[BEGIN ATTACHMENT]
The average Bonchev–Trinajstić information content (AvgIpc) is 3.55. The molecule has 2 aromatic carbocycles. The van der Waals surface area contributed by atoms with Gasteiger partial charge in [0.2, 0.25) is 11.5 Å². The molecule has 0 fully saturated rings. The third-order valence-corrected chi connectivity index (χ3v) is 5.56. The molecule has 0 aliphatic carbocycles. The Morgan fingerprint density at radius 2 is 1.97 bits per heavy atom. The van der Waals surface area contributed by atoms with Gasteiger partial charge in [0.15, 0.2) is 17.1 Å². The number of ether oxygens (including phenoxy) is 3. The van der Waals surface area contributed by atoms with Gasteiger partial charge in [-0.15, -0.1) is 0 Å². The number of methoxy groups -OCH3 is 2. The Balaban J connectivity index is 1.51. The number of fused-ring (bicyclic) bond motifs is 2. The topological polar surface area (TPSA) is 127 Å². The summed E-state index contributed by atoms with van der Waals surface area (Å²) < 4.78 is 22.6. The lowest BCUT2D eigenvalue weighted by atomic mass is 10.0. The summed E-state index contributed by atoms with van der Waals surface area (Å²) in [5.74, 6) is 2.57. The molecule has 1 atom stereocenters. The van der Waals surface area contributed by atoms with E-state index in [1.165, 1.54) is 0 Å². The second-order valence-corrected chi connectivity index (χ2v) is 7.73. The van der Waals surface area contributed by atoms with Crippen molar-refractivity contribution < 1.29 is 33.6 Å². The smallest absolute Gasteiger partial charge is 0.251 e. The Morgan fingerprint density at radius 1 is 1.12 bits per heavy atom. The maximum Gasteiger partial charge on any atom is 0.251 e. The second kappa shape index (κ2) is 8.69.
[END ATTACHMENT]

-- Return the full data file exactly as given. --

The average Bonchev–Trinajstić information content (AvgIpc) is 3.55. The molecule has 2 aromatic carbocycles. The van der Waals surface area contributed by atoms with Gasteiger partial charge in [0.2, 0.25) is 11.5 Å². The molecule has 0 fully saturated rings. The third-order valence-corrected chi connectivity index (χ3v) is 5.56. The molecule has 0 aliphatic carbocycles. The Morgan fingerprint density at radius 2 is 1.97 bits per heavy atom. The van der Waals surface area contributed by atoms with Gasteiger partial charge in [0.15, 0.2) is 17.1 Å². The number of ether oxygens (including phenoxy) is 3. The van der Waals surface area contributed by atoms with Gasteiger partial charge in [-0.15, -0.1) is 0 Å². The number of methoxy groups -OCH3 is 2. The Balaban J connectivity index is 1.51. The number of fused-ring (bicyclic) bond motifs is 2. The topological polar surface area (TPSA) is 127 Å². The summed E-state index contributed by atoms with van der Waals surface area (Å²) < 4.78 is 22.6. The lowest BCUT2D eigenvalue weighted by atomic mass is 10.0. The summed E-state index contributed by atoms with van der Waals surface area (Å²) in [5.74, 6) is 2.57. The molecule has 1 atom stereocenters. The van der Waals surface area contributed by atoms with E-state index in [1.165, 1.54) is 0 Å². The second-order valence-corrected chi connectivity index (χ2v) is 7.73. The van der Waals surface area contributed by atoms with Crippen molar-refractivity contribution < 1.29 is 33.6 Å². The smallest absolute Gasteiger partial charge is 0.251 e. The Morgan fingerprint density at radius 1 is 1.12 bits per heavy atom. The maximum Gasteiger partial charge on any atom is 0.251 e. The second kappa shape index (κ2) is 8.69.